"If you’ve raced with men on foot and they have worn you out, how can you compete with horses? If you stumble in safe country, how will you manage in thickets by the Jordan?" (Jeremiah 12:5). Our journey is intended to be more than simply "stumbling" through the days while the world "wears us out.” We are made to experience the thrill of "running with horses” and to navigate life amongst the "thickets." The RWH blog focuses on both the spiritual race of which Jeremiah speaks, and the physical act of running that I absolutely love. In short, it's where "the miles meet the Message" to provide insight, perspective & encouragement that might enable you & I to successfully run either of the races set before us. May our course be purposeful and may we be passionate in our pursuit of the abundant life He desires for us.

Tuesday, July 17, 2012

Me, A Morning Person? Go Figure!

For as far back as I can recall, I have been the very definition of a night owl. Living for those late evening guitar sessions and midnight doughnut runs, while sleeping as long into the morning as I possibly could.  This approach has worked pretty well for me over life's first half. I scheduled college classes to start after 10:00 a.m.  I worked second shift for a period of time.  I discovered the secret to five hours of sleep, especially when the trade off was staying young with our college, career and small group friends.  I even found late workouts to fit the schedule. Hoot - Hoot.

But to the surprise of many, especially my parents, my former roommate and my wife, I have spent a majority of the past two years hitting the sack early and hitting the pavement (or trail, or treadmill) well before dawn.  That’s right, five days a week for the past two years, I have taught this ol’ dog a new trick.  A trick that involves finishing most of my runs before the family even wakes. No, really.  Stop laughing, it’s true.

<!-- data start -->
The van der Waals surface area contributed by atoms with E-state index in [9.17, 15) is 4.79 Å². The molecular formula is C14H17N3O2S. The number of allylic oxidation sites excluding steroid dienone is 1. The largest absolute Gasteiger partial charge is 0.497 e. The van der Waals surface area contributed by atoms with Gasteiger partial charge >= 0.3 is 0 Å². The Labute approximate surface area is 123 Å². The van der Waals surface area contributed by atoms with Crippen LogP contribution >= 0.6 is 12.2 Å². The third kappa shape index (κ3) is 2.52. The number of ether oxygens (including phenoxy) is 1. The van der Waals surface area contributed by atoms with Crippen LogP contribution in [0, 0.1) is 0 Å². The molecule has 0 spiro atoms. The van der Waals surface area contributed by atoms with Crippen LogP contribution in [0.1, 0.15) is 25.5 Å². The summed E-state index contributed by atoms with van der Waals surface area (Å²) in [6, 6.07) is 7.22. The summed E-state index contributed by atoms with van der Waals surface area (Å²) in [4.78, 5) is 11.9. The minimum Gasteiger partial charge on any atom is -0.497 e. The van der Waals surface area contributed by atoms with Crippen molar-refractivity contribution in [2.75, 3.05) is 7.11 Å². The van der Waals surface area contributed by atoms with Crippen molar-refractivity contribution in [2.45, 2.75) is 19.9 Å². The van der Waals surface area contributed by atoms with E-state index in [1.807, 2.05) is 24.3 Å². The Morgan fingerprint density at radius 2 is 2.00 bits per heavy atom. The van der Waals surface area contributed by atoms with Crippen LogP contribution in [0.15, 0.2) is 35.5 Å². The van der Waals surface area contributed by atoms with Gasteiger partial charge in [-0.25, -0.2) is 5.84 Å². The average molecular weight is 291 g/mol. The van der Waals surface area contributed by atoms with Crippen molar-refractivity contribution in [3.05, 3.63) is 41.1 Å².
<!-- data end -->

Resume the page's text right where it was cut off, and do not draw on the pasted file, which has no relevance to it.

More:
I was thinking about this today as I started out shortly after 5 a.m.  My thoughts actually moved from disbelief in how easy this has become, even on weekends, to considering what I really enjoy about this time of day.  My list includes:

  • The Quiet. It’s a different quiet than midnight.  The dark is not filled with the sounds of cicadas and the random dog bark, but of the birds starting the day, and if you’re lucky, the occasional rooster crowing. Other than that, it is quiet. Especially in winter when pre-dawn is extremely quiet. 
  • The first “Good Mornings.” Mostly, there are the regulars.  The ones that you see along the route every Sunday morning. You pass and you say good morning. Realizing that to the casual onlooker it might seem more obligatory than sincere, I can tell you that within the regulars it is definitely a sincere tip of the hat. And you know, a lot of people go deep into their day without a “good morning.” On some days, I collect several dozen before the sun rises.  That’s a pretty nice feeling. 
  • "Rabbits and Deer and Skunks .... Oh, MY!” My early morning wildlife encounters are well documented in this blog.  I still enjoy every single one of them, and I still encounter them on every single run.  Stay at this long enough and you’ll see a lot of critters up close and personal.  Don’t tell anyone, but I might have even started telling some of them good morning. 
  • The Moment. It only lasts for about 10 seconds, but it occurs every single time.  There is a moment at sunrise when the light hits a certain level and your body says, “Ok, the day is here.” I suddenly feel even more awake and my pace naturally quickens.  I love it.  And I have found that the longer I have been running in the dark that morning, the more drastic that moment seems to be. 

So, if you haven’t yet made that conversion to early bird, I would encourage you to give it a try. Attempt it for three weeks and you’ll be hooked.  Anyway, wow, look at the time, it’s almost 9:00 and I need to get to bed! Goodnight, see you early in the morning.  

2 comments:

  1. Same here! And I sometimes talk to the critters, too. :)

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  2. Ha. Great to know it’s not just me. It’s funny over the past month or two, I’ve had a regular 5:30 run on T, W and Th. Almost like clockwork, the same rabbits are found at the very same patches of grass each morning. I pass about a dozen of them throughout the trail. I’ve started saying “good morning rabbit #1 - good to see you today” and to #2, and #3 ........

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